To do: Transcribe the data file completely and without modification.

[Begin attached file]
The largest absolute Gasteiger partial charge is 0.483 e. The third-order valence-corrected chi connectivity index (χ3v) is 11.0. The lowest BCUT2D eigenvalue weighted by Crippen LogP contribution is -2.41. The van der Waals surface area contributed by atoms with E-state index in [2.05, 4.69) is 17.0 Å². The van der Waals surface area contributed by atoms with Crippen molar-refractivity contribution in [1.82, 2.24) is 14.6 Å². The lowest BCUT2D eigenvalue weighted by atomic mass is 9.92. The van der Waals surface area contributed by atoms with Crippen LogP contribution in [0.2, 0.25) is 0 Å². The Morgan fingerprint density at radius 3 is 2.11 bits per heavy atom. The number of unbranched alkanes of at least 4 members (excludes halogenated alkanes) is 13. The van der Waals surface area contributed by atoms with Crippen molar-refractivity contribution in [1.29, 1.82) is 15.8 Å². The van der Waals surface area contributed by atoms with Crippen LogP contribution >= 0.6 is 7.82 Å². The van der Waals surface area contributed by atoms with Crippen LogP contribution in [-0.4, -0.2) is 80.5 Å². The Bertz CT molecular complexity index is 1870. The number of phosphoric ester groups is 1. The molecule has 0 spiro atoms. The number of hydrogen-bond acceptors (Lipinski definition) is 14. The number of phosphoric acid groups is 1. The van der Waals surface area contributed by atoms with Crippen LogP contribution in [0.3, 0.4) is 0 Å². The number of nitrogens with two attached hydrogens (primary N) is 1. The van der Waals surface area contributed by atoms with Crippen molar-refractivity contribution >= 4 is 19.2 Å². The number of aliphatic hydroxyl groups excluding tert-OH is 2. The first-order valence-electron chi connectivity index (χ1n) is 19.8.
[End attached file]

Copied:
The largest absolute Gasteiger partial charge is 0.483 e. The third-order valence-corrected chi connectivity index (χ3v) is 11.0. The lowest BCUT2D eigenvalue weighted by Crippen LogP contribution is -2.41. The van der Waals surface area contributed by atoms with E-state index in [2.05, 4.69) is 17.0 Å². The van der Waals surface area contributed by atoms with Crippen molar-refractivity contribution in [1.82, 2.24) is 14.6 Å². The lowest BCUT2D eigenvalue weighted by atomic mass is 9.92. The van der Waals surface area contributed by atoms with Crippen LogP contribution in [0.2, 0.25) is 0 Å². The Morgan fingerprint density at radius 3 is 2.11 bits per heavy atom. The number of unbranched alkanes of at least 4 members (excludes halogenated alkanes) is 13. The van der Waals surface area contributed by atoms with Crippen molar-refractivity contribution in [1.29, 1.82) is 15.8 Å². The van der Waals surface area contributed by atoms with Crippen LogP contribution >= 0.6 is 7.82 Å². The van der Waals surface area contributed by atoms with Crippen LogP contribution in [-0.4, -0.2) is 80.5 Å². The Bertz CT molecular complexity index is 1870. The number of phosphoric ester groups is 1. The molecule has 0 spiro atoms. The number of hydrogen-bond acceptors (Lipinski definition) is 14. The number of phosphoric acid groups is 1. The van der Waals surface area contributed by atoms with Crippen LogP contribution in [0.3, 0.4) is 0 Å². The number of nitrogens with two attached hydrogens (primary N) is 1. The van der Waals surface area contributed by atoms with Crippen molar-refractivity contribution >= 4 is 19.2 Å². The number of aliphatic hydroxyl groups excluding tert-OH is 2. The first-order valence-electron chi connectivity index (χ1n) is 19.8.